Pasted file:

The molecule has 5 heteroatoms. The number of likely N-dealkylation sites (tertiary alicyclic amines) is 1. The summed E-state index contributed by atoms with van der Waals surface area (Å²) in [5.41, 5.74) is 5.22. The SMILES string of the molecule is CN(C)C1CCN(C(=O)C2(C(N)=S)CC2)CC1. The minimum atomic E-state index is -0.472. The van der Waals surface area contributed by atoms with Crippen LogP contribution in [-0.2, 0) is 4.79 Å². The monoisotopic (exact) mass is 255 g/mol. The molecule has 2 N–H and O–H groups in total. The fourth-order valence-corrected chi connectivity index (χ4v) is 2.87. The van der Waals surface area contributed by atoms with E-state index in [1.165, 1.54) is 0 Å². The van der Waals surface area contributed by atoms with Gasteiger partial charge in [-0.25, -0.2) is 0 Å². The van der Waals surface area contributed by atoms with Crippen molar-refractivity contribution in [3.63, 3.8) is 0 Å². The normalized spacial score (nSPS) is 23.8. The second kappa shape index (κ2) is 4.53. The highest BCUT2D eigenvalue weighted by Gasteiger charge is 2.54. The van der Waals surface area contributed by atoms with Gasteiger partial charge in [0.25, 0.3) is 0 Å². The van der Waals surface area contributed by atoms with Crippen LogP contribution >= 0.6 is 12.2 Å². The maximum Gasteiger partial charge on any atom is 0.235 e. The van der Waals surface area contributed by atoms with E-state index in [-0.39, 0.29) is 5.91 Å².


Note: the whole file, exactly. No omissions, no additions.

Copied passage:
The molecule has 5 heteroatoms. The number of likely N-dealkylation sites (tertiary alicyclic amines) is 1. The summed E-state index contributed by atoms with van der Waals surface area (Å²) in [5.41, 5.74) is 5.22. The SMILES string of the molecule is CN(C)C1CCN(C(=O)C2(C(N)=S)CC2)CC1. The minimum atomic E-state index is -0.472. The van der Waals surface area contributed by atoms with Crippen LogP contribution in [-0.2, 0) is 4.79 Å². The monoisotopic (exact) mass is 255 g/mol. The molecule has 2 N–H and O–H groups in total. The fourth-order valence-corrected chi connectivity index (χ4v) is 2.87. The van der Waals surface area contributed by atoms with E-state index in [1.165, 1.54) is 0 Å². The van der Waals surface area contributed by atoms with Gasteiger partial charge in [-0.25, -0.2) is 0 Å². The van der Waals surface area contributed by atoms with Crippen molar-refractivity contribution in [3.63, 3.8) is 0 Å². The normalized spacial score (nSPS) is 23.8. The second kappa shape index (κ2) is 4.53. The highest BCUT2D eigenvalue weighted by Gasteiger charge is 2.54. The van der Waals surface area contributed by atoms with Gasteiger partial charge in [0.25, 0.3) is 0 Å². The van der Waals surface area contributed by atoms with Crippen LogP contribution >= 0.6 is 12.2 Å². The maximum Gasteiger partial charge on any atom is 0.235 e. The van der Waals surface area contributed by atoms with E-state index in [-0.39, 0.29) is 5.91 Å².